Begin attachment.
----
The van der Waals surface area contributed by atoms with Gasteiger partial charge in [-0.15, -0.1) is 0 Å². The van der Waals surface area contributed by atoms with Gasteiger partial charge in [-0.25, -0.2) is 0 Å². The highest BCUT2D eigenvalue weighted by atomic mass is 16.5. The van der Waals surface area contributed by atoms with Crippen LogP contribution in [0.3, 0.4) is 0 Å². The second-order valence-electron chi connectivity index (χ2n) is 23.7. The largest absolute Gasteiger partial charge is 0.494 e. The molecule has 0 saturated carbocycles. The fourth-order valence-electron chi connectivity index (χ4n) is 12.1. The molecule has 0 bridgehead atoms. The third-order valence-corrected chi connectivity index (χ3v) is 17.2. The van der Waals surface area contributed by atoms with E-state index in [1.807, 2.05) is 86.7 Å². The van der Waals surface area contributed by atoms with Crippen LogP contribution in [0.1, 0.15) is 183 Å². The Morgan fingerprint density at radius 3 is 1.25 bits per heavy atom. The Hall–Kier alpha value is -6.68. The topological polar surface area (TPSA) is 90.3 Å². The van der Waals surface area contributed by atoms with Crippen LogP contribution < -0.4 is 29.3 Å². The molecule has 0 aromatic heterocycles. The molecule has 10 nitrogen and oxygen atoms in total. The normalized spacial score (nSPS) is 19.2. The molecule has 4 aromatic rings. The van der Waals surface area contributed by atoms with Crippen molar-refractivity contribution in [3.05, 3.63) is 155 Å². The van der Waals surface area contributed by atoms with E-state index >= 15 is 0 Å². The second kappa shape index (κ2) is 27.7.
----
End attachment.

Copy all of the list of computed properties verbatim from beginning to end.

The van der Waals surface area contributed by atoms with Gasteiger partial charge in [-0.15, -0.1) is 0 Å². The van der Waals surface area contributed by atoms with Gasteiger partial charge in [-0.25, -0.2) is 0 Å². The highest BCUT2D eigenvalue weighted by atomic mass is 16.5. The van der Waals surface area contributed by atoms with Crippen LogP contribution in [0.3, 0.4) is 0 Å². The second-order valence-electron chi connectivity index (χ2n) is 23.7. The largest absolute Gasteiger partial charge is 0.494 e. The molecule has 0 saturated carbocycles. The fourth-order valence-electron chi connectivity index (χ4n) is 12.1. The molecule has 0 bridgehead atoms. The third-order valence-corrected chi connectivity index (χ3v) is 17.2. The van der Waals surface area contributed by atoms with E-state index in [1.807, 2.05) is 86.7 Å². The van der Waals surface area contributed by atoms with Crippen LogP contribution in [0.1, 0.15) is 183 Å². The Morgan fingerprint density at radius 3 is 1.25 bits per heavy atom. The Hall–Kier alpha value is -6.68. The topological polar surface area (TPSA) is 90.3 Å². The van der Waals surface area contributed by atoms with Crippen LogP contribution < -0.4 is 29.3 Å². The molecule has 0 aromatic heterocycles. The molecule has 10 nitrogen and oxygen atoms in total. The normalized spacial score (nSPS) is 19.2. The molecule has 4 aromatic rings. The van der Waals surface area contributed by atoms with Crippen molar-refractivity contribution in [3.05, 3.63) is 155 Å². The van der Waals surface area contributed by atoms with E-state index >= 15 is 0 Å². The second kappa shape index (κ2) is 27.7.